Gladstonian liberalism

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Gladstonian liberalism is a political doctrine named after the British Victorian Prime Minister and leader of the Liberal Party, William Ewart Gladstone. Gladstonian liberalism consisted of limited government expenditure and low taxation whilst making sure government had balanced budgets and the classical liberal stress on self-help and freedom of choice. Gladstonian liberalism also emphasised free trade, little government intervention in the economy and equality of opportunity through institutional reform. It is referred to as laissez-faire or classical liberalism in the United Kingdom and is often compared to Thatcherism.[1][2][3]

Gladstonian financial rectitude had a partial lasting impact on British politics and the historian John Vincent contends that under Lord Salisbury's premiership he "left Britain's low tax, low cost, low growth economy, with its Gladstonian finance and its free trade dogmas, and no conscript army, exactly as he had found it...Salisbury reigned, but Gladstone ruled".[4] However, in the early 20th-century the Liberal Party began to move away from Gladstonian liberalism and instead developed new policies based on social liberalism (or what Gladstone called "constructionism"). The Liberal government of 1906–1914 is noted for its social reforms and these included old age pensions and National Insurance. Taxation and public expenditure was also increased and New Liberal ideas led to David Lloyd George's People's Budget of 1909–1910.

The first Labour Chancellor of the Exchequer, Philip Snowden, had Gladstonian economic views. This was demonstrated in his first Budget in 1924 as government expenditure was curtailed, taxes were lowered and duties on tea, coffee, cocoa and sugar were reduced. Historian A. J. P. Taylor remarked that this budget "would have delighted the heart of Gladstone".[5] Ernest Bevin remarked on becoming Minister of Labour in 1940: "They say that Gladstone was at the Treasury from 1860 to 1930".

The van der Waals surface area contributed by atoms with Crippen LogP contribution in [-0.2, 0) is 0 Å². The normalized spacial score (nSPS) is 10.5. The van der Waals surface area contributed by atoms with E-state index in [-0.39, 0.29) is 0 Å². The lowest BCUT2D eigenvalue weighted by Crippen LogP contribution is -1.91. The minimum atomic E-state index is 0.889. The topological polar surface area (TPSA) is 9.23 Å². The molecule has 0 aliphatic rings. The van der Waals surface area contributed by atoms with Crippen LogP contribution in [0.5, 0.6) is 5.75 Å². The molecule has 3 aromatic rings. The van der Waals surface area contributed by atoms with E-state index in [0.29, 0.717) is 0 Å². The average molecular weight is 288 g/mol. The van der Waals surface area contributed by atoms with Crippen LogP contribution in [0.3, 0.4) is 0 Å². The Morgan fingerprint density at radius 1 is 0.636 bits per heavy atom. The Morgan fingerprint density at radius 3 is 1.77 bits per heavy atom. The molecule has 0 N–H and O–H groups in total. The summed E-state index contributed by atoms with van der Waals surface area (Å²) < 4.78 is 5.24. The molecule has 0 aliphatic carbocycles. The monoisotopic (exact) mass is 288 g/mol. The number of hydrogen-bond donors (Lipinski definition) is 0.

The "Gladstonian" era[edit]

For the next thirty years Gladstone and liberalism were synonymous. William Ewart Gladstone served as Prime Minister four times (1868–1874, 1880–1885, 1886 and 1892–1894). His financial policies, based on the notion of balanced budgets, low taxes and laissez-faire, were suited to a developing capitalist society. Called the "Grand Old Man" later in life, Gladstone was a dynamic popular orator who appealed strongly to the working class and to the lower middle class. Deeply religious, Gladstone brought a new moral tone to politics, with his evangelical sensibility and his opposition to aristocracy.[6] His moralism often angered his upper-class opponents (including Queen Victoria) and his heavy-handed control split the Liberal Party.[7][8]

In foreign policy, Gladstone was in general against foreign entanglements, but he did not resist the realities of imperialism. For example, he approved of the occupation of Egypt by British forces in 1882. His goal was to create a European order based on co-operation rather than conflict and on mutual trust instead of rivalry and suspicion whilst the rule of law was to supplant the reign of force and self-interest. This Gladstonian concept of a harmonious Concert of Europe was opposed to and ultimately defeated by a Bismarckian system of manipulated alliances and antagonisms.[9]